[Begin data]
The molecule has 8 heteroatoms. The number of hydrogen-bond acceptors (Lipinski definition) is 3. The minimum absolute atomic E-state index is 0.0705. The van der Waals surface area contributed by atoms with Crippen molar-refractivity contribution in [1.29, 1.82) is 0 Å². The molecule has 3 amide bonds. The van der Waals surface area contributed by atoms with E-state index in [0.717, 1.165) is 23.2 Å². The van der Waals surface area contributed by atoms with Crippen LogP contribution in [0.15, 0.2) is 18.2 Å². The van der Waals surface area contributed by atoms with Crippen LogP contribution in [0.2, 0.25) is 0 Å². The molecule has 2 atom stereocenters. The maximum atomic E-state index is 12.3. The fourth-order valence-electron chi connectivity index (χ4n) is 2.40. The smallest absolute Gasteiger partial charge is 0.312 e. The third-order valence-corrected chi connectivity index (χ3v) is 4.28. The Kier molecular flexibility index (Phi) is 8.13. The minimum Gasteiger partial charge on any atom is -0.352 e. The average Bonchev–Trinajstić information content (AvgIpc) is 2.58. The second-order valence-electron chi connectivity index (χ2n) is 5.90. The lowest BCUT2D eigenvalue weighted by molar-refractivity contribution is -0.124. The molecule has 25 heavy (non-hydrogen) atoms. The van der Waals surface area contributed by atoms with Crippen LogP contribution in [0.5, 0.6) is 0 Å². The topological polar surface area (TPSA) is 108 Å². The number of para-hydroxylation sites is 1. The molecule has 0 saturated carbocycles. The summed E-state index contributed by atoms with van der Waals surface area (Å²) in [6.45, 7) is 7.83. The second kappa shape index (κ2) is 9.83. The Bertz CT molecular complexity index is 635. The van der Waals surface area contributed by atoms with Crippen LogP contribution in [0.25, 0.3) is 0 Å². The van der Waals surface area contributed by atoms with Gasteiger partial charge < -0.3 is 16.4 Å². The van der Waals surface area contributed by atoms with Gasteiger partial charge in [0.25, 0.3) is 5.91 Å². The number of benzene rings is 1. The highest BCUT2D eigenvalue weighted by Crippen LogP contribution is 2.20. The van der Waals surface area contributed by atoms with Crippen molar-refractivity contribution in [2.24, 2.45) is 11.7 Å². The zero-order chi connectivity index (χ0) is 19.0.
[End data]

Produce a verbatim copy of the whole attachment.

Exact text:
The molecule has 8 heteroatoms. The number of hydrogen-bond acceptors (Lipinski definition) is 3. The minimum absolute atomic E-state index is 0.0705. The van der Waals surface area contributed by atoms with Crippen molar-refractivity contribution in [1.29, 1.82) is 0 Å². The molecule has 3 amide bonds. The van der Waals surface area contributed by atoms with E-state index in [0.717, 1.165) is 23.2 Å². The van der Waals surface area contributed by atoms with Crippen LogP contribution in [0.15, 0.2) is 18.2 Å². The van der Waals surface area contributed by atoms with Crippen LogP contribution in [0.2, 0.25) is 0 Å². The molecule has 2 atom stereocenters. The maximum atomic E-state index is 12.3. The fourth-order valence-electron chi connectivity index (χ4n) is 2.40. The smallest absolute Gasteiger partial charge is 0.312 e. The third-order valence-corrected chi connectivity index (χ3v) is 4.28. The Kier molecular flexibility index (Phi) is 8.13. The minimum Gasteiger partial charge on any atom is -0.352 e. The average Bonchev–Trinajstić information content (AvgIpc) is 2.58. The second-order valence-electron chi connectivity index (χ2n) is 5.90. The lowest BCUT2D eigenvalue weighted by molar-refractivity contribution is -0.124. The molecule has 25 heavy (non-hydrogen) atoms. The van der Waals surface area contributed by atoms with Crippen LogP contribution in [0.5, 0.6) is 0 Å². The topological polar surface area (TPSA) is 108 Å². The number of para-hydroxylation sites is 1. The molecule has 0 saturated carbocycles. The summed E-state index contributed by atoms with van der Waals surface area (Å²) in [6.45, 7) is 7.83. The second kappa shape index (κ2) is 9.83. The Bertz CT molecular complexity index is 635. The van der Waals surface area contributed by atoms with Crippen LogP contribution in [0.25, 0.3) is 0 Å². The van der Waals surface area contributed by atoms with Gasteiger partial charge < -0.3 is 16.4 Å². The van der Waals surface area contributed by atoms with Gasteiger partial charge in [0.25, 0.3) is 5.91 Å². The number of benzene rings is 1. The highest BCUT2D eigenvalue weighted by Crippen LogP contribution is 2.20. The van der Waals surface area contributed by atoms with Crippen molar-refractivity contribution in [2.24, 2.45) is 11.7 Å². The zero-order chi connectivity index (χ0) is 19.0.